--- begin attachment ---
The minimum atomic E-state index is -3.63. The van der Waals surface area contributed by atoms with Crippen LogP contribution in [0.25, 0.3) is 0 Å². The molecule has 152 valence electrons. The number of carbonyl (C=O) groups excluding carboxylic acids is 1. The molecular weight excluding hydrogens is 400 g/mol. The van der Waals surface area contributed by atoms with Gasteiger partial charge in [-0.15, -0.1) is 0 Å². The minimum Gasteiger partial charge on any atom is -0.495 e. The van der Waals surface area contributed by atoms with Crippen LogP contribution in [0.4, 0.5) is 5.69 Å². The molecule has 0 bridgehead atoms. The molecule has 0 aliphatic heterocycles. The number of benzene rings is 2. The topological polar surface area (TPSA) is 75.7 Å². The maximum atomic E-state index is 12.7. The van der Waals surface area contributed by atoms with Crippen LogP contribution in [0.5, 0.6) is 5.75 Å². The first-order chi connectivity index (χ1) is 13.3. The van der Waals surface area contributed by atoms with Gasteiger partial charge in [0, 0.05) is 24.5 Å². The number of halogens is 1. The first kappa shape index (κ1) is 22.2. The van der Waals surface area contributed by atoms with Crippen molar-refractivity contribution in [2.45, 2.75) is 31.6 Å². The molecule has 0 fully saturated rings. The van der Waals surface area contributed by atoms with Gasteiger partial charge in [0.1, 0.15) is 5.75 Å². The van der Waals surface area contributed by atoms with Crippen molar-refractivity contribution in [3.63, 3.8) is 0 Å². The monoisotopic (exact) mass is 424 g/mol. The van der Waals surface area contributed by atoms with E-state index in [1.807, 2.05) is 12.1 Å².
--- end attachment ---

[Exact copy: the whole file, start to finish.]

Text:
The minimum atomic E-state index is -3.63. The van der Waals surface area contributed by atoms with Crippen LogP contribution in [0.25, 0.3) is 0 Å². The molecule has 152 valence electrons. The number of carbonyl (C=O) groups excluding carboxylic acids is 1. The molecular weight excluding hydrogens is 400 g/mol. The van der Waals surface area contributed by atoms with Gasteiger partial charge in [-0.15, -0.1) is 0 Å². The minimum Gasteiger partial charge on any atom is -0.495 e. The van der Waals surface area contributed by atoms with Crippen LogP contribution in [0.4, 0.5) is 5.69 Å². The molecule has 0 bridgehead atoms. The molecule has 0 aliphatic heterocycles. The number of benzene rings is 2. The topological polar surface area (TPSA) is 75.7 Å². The maximum atomic E-state index is 12.7. The van der Waals surface area contributed by atoms with Crippen LogP contribution in [0.5, 0.6) is 5.75 Å². The first-order chi connectivity index (χ1) is 13.3. The van der Waals surface area contributed by atoms with Gasteiger partial charge in [0, 0.05) is 24.5 Å². The number of halogens is 1. The first kappa shape index (κ1) is 22.2. The van der Waals surface area contributed by atoms with Crippen molar-refractivity contribution in [2.45, 2.75) is 31.6 Å². The molecule has 0 fully saturated rings. The van der Waals surface area contributed by atoms with Gasteiger partial charge in [0.1, 0.15) is 5.75 Å². The van der Waals surface area contributed by atoms with Crippen molar-refractivity contribution in [3.63, 3.8) is 0 Å². The monoisotopic (exact) mass is 424 g/mol. The van der Waals surface area contributed by atoms with E-state index in [1.807, 2.05) is 12.1 Å².